Los Lobos Goes Disney
First Appeared in The Music Box, May 2010, Volume 17, #5
Written by John Metzger
Thu May 13, 2010, 06:30 AM CDT
The notion of signing a long-term contract with Hollywood Records once seemed like a good idea to Los Lobos. With time, however, the group grew increasingly dissatisfied with the deal. Los Lobos just wasn’t receiving the kind of support that it deserved for its efforts. After years of underwhelming publicity campaigns, the outfit finally announced last summer that it had cut its ties to the company in order to foster a new relationship with Shout! Factory.
Most reports indicated that this decision was removed from Los Lobos’ hands. Still, the appearance of Los Lobos Goes Disney, a few months later, suggested that some backroom finagling might have made the band’s amicable departure from Disney’s clutches possible. Hollywood Records is, of course, owned by Disney, and Los Lobos’ latest set certainly has the aura of an album that was made in order to fulfill a contractual obligation.
The general premise behind Los Lobos Goes Disney is relatively straightforward: Throughout the set, Los Lobos interprets 14 songs from Disney’s catalogue, most of which were featured in the company’s blockbuster animated films. Naturally, these tunes aren’t necessarily well suited to Los Lobos’ style, so the success of Los Lobos Goes Disney largely is dependent upon the band’s ability to find a unique perspective for delivering this material.
Los Lobos has always had a knack for sculpting cohesive statements from an eclectic array of styles. Not surprisingly, then, Los Lobos Goes Disney gives the outfit an opportunity to showcase the diversity of its approach. Oo-De-Lally is a natural extension of the group’s countryfied Americana fare, while Bella Notte draws parallels between the song’s original reading in Italian and Los Lobos’ Latin American heritage. Elsewhere, The Ugly Bug Ball is filled with pure, rock ’n‘ roll exuberance, and Zip-A-Dee-Doo-Dah conjures the essence of a hazy, happy-go-lucky day in summer.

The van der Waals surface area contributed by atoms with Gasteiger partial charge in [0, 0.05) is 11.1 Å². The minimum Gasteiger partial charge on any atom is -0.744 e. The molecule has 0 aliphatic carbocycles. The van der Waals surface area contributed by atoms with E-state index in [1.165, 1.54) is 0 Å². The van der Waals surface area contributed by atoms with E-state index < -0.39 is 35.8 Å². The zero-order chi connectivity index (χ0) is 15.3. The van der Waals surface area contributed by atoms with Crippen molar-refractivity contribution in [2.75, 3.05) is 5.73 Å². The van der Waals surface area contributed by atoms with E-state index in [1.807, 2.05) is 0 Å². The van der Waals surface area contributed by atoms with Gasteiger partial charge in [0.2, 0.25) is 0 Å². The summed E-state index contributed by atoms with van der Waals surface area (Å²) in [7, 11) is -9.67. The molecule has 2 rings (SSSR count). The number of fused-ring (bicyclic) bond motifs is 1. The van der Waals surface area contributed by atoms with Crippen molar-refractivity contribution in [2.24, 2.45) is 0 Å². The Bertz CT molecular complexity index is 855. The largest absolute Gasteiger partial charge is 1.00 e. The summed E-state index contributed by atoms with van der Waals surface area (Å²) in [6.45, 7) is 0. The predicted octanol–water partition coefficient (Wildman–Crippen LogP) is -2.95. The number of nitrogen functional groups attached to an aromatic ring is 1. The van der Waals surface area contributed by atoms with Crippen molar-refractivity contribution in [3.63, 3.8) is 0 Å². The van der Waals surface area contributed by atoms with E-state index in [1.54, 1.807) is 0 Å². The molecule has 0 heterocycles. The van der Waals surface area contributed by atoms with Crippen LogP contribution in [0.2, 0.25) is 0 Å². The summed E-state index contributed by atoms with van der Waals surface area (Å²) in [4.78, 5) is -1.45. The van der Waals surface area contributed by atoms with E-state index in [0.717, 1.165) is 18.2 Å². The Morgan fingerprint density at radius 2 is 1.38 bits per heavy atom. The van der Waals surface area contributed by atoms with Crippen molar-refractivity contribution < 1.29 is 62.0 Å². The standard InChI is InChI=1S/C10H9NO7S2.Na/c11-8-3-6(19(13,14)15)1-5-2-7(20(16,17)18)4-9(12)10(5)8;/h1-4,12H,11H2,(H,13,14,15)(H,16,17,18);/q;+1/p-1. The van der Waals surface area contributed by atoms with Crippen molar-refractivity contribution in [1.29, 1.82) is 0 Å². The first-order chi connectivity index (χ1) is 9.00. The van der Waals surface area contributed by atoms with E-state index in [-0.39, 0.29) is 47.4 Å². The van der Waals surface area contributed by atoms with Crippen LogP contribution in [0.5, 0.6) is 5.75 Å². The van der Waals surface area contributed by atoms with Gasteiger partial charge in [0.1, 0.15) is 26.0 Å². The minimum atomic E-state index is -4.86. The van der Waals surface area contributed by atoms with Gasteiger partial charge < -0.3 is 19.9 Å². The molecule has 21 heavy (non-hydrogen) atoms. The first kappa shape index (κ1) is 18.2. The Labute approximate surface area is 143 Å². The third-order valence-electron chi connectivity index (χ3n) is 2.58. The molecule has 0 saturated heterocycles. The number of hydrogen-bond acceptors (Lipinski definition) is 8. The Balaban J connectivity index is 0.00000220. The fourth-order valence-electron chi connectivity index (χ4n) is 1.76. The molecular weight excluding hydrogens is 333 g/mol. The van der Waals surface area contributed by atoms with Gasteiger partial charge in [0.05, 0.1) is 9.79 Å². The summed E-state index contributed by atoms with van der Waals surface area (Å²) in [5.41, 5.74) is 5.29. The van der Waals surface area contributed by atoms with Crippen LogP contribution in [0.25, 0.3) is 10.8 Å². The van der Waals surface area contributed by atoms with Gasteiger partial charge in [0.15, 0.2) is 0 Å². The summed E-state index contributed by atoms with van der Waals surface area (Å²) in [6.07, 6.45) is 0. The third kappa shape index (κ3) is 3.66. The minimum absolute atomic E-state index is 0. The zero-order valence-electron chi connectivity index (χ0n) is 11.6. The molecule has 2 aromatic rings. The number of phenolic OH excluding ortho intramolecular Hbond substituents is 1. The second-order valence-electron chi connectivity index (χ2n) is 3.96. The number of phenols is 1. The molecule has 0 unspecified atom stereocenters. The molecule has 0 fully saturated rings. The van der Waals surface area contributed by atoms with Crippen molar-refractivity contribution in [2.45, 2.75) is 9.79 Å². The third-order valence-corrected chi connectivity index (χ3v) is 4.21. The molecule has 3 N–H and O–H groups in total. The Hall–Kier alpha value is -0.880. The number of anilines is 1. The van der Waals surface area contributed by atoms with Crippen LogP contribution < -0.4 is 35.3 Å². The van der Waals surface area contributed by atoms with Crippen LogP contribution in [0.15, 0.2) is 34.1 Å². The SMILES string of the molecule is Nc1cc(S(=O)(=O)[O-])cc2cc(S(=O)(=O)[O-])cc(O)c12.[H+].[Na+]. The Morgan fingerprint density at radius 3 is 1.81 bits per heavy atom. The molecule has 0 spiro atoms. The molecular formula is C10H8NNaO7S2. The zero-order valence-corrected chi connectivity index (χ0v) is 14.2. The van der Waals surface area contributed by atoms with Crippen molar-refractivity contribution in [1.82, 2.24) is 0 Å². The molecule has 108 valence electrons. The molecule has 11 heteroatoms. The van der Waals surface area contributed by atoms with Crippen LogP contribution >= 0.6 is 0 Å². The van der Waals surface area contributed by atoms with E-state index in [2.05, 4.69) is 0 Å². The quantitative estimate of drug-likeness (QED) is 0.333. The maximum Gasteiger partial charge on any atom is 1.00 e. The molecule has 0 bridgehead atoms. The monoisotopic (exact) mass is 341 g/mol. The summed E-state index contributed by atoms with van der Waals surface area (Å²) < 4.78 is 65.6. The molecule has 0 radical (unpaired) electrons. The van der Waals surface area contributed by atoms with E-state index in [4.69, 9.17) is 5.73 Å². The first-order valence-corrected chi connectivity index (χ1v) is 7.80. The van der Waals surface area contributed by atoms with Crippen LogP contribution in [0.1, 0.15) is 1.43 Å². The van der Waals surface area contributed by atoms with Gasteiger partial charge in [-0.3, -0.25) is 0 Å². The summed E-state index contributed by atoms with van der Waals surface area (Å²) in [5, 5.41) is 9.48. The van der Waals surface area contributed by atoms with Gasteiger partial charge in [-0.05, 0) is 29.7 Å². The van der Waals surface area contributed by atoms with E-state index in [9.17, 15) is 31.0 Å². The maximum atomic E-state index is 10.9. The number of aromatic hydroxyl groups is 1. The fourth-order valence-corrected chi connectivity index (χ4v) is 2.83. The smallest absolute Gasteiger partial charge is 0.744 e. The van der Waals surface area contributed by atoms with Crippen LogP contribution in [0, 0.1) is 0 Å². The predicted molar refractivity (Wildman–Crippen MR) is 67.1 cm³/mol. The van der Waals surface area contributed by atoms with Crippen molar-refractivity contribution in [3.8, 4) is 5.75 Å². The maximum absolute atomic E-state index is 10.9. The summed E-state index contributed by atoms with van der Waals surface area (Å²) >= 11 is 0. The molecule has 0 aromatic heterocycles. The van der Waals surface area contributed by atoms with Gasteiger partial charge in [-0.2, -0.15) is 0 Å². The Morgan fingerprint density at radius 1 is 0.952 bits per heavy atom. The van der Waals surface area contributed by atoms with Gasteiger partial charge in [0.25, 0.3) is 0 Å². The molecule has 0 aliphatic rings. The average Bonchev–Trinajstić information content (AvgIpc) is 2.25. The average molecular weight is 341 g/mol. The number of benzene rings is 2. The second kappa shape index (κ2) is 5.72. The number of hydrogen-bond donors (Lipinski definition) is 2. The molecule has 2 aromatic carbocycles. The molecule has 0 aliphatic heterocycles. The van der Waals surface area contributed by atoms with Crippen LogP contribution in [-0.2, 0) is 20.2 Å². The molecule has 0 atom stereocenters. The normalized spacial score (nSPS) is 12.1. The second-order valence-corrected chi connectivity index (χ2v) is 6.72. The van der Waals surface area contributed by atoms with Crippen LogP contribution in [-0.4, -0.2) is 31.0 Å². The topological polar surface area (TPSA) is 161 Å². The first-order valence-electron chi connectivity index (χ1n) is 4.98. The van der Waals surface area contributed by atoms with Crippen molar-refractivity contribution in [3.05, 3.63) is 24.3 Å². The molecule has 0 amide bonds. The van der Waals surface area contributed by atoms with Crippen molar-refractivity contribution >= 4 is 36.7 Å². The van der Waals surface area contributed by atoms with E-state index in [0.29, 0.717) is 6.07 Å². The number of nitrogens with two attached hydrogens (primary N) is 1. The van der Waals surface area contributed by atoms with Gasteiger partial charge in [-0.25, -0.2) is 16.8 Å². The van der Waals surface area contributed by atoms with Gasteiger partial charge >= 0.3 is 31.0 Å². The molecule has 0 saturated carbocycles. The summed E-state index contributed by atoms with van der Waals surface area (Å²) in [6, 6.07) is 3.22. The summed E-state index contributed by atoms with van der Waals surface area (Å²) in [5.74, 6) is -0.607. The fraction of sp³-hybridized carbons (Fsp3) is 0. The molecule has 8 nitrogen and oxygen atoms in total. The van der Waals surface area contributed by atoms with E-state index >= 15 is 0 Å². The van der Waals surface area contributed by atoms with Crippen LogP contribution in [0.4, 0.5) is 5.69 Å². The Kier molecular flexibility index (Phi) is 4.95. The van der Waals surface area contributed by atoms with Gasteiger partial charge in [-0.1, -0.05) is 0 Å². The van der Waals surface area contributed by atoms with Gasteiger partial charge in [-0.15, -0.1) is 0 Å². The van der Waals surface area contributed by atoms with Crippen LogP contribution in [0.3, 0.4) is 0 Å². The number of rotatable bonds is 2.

In each of these cases — as well as in most of the tracks on Los Lobos Goes Disney — Los Lobos didn’t make dramatic alterations to the songs’ melodies or arrangements. Instead, the outfit simply wrapped its arms around the familiar Disney versions, offering genuine — if not exactly groundbreaking — renditions of the material. The results are merely adequate, even if they are passively enjoyable.
In fact, there are only a few occasions when Los Lobos managed to escape from its constraints. These tunes not only serve as the highlights of Los Lobos Goes Disney, but they also help to frame the collection. Heigh-Ho, which opens the set, is taken at a brisk, nearly manic pace, while a pairing of When You Wish upon a Star and It’s a Small World veers from Ventures-style surf-rock into a raging polka. If only Los Lobos had treated the rest of the selections with the same level of irreverence, Los Lobos Goes Disney might have become an album that was worth placing alongside the other terrific efforts in its canon.
Of Further Interest...
Los Lobos Goes Disney is available from Barnes & Noble.
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1 Star: Pitiful
2 Stars: Listenable
3 Stars: Respectable
4 Stars: Excellent
5 Stars: Can't Live Without It!!
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